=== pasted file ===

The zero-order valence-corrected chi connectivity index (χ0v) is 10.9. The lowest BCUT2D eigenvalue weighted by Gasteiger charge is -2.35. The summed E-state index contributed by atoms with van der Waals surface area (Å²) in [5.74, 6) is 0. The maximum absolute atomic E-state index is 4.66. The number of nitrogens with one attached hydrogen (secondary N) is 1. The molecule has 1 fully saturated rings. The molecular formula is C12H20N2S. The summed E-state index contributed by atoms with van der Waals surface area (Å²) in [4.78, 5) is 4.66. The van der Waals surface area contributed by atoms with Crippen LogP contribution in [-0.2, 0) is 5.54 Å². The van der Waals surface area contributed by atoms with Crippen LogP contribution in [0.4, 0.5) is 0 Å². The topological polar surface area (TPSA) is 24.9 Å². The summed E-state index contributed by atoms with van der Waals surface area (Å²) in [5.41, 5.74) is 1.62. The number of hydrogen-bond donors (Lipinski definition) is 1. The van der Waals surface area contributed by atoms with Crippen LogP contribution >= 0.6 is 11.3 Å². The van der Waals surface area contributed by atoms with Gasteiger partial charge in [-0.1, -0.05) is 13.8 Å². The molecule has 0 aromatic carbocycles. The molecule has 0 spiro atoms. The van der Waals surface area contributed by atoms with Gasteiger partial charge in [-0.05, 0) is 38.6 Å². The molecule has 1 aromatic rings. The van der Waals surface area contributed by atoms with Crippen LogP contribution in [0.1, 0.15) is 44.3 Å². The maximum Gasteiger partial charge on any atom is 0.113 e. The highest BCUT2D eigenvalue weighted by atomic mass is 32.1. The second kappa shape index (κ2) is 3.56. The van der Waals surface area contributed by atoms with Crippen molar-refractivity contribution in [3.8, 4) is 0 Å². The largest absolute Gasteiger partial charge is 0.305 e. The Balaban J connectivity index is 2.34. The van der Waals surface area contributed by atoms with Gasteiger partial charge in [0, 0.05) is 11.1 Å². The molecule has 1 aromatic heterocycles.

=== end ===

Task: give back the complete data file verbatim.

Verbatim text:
The zero-order valence-corrected chi connectivity index (χ0v) is 10.9. The lowest BCUT2D eigenvalue weighted by Gasteiger charge is -2.35. The summed E-state index contributed by atoms with van der Waals surface area (Å²) in [5.74, 6) is 0. The maximum absolute atomic E-state index is 4.66. The number of nitrogens with one attached hydrogen (secondary N) is 1. The molecule has 1 fully saturated rings. The molecular formula is C12H20N2S. The summed E-state index contributed by atoms with van der Waals surface area (Å²) in [4.78, 5) is 4.66. The van der Waals surface area contributed by atoms with Crippen LogP contribution in [-0.2, 0) is 5.54 Å². The van der Waals surface area contributed by atoms with Crippen LogP contribution in [0.4, 0.5) is 0 Å². The topological polar surface area (TPSA) is 24.9 Å². The summed E-state index contributed by atoms with van der Waals surface area (Å²) in [5.41, 5.74) is 1.62. The number of hydrogen-bond donors (Lipinski definition) is 1. The van der Waals surface area contributed by atoms with Crippen LogP contribution >= 0.6 is 11.3 Å². The van der Waals surface area contributed by atoms with Gasteiger partial charge in [-0.1, -0.05) is 13.8 Å². The molecule has 0 aromatic carbocycles. The molecule has 0 spiro atoms. The van der Waals surface area contributed by atoms with Gasteiger partial charge in [-0.05, 0) is 38.6 Å². The molecule has 1 aromatic rings. The van der Waals surface area contributed by atoms with Crippen LogP contribution in [0.1, 0.15) is 44.3 Å². The maximum Gasteiger partial charge on any atom is 0.113 e. The highest BCUT2D eigenvalue weighted by atomic mass is 32.1. The second kappa shape index (κ2) is 3.56. The van der Waals surface area contributed by atoms with Crippen molar-refractivity contribution in [3.8, 4) is 0 Å². The largest absolute Gasteiger partial charge is 0.305 e. The Balaban J connectivity index is 2.34. The van der Waals surface area contributed by atoms with Gasteiger partial charge in [0, 0.05) is 11.1 Å². The molecule has 1 aromatic heterocycles.